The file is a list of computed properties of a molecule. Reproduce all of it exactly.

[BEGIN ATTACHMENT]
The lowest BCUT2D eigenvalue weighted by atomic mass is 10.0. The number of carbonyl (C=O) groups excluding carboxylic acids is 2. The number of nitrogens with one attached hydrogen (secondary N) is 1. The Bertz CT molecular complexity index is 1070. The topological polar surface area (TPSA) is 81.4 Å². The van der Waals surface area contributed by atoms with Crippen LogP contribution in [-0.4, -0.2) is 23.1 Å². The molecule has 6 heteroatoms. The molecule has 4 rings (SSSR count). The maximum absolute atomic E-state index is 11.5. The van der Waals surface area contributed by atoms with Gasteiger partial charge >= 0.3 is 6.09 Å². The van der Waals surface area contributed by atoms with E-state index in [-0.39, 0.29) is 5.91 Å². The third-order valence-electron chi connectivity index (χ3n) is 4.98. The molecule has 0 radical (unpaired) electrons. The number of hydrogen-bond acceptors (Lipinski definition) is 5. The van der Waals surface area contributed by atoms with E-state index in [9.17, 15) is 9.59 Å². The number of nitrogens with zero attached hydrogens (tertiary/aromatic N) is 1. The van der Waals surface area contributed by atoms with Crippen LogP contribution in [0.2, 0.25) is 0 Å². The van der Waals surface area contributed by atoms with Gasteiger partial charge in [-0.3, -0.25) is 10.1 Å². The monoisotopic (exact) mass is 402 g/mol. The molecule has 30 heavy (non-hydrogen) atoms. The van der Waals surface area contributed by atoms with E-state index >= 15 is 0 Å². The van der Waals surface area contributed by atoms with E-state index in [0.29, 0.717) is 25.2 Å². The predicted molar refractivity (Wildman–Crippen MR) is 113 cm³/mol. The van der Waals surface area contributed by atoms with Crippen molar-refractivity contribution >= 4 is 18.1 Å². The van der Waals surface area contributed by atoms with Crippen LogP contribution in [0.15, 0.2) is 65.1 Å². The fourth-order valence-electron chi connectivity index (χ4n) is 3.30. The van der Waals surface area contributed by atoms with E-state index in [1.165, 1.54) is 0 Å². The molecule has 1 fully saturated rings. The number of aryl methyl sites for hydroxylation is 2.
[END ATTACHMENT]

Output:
The lowest BCUT2D eigenvalue weighted by atomic mass is 10.0. The number of carbonyl (C=O) groups excluding carboxylic acids is 2. The number of nitrogens with one attached hydrogen (secondary N) is 1. The Bertz CT molecular complexity index is 1070. The topological polar surface area (TPSA) is 81.4 Å². The van der Waals surface area contributed by atoms with Crippen LogP contribution in [-0.4, -0.2) is 23.1 Å². The molecule has 6 heteroatoms. The molecule has 4 rings (SSSR count). The maximum absolute atomic E-state index is 11.5. The van der Waals surface area contributed by atoms with Gasteiger partial charge >= 0.3 is 6.09 Å². The van der Waals surface area contributed by atoms with E-state index in [-0.39, 0.29) is 5.91 Å². The third-order valence-electron chi connectivity index (χ3n) is 4.98. The molecule has 0 radical (unpaired) electrons. The number of hydrogen-bond acceptors (Lipinski definition) is 5. The van der Waals surface area contributed by atoms with E-state index in [9.17, 15) is 9.59 Å². The number of nitrogens with zero attached hydrogens (tertiary/aromatic N) is 1. The van der Waals surface area contributed by atoms with Crippen LogP contribution in [0.2, 0.25) is 0 Å². The van der Waals surface area contributed by atoms with Gasteiger partial charge in [-0.3, -0.25) is 10.1 Å². The monoisotopic (exact) mass is 402 g/mol. The molecule has 30 heavy (non-hydrogen) atoms. The van der Waals surface area contributed by atoms with E-state index >= 15 is 0 Å². The van der Waals surface area contributed by atoms with E-state index in [0.29, 0.717) is 25.2 Å². The predicted molar refractivity (Wildman–Crippen MR) is 113 cm³/mol. The van der Waals surface area contributed by atoms with Crippen molar-refractivity contribution >= 4 is 18.1 Å². The van der Waals surface area contributed by atoms with Crippen LogP contribution in [0.15, 0.2) is 65.1 Å². The fourth-order valence-electron chi connectivity index (χ4n) is 3.30. The van der Waals surface area contributed by atoms with E-state index in [1.165, 1.54) is 0 Å². The molecule has 1 fully saturated rings. The number of aryl methyl sites for hydroxylation is 2.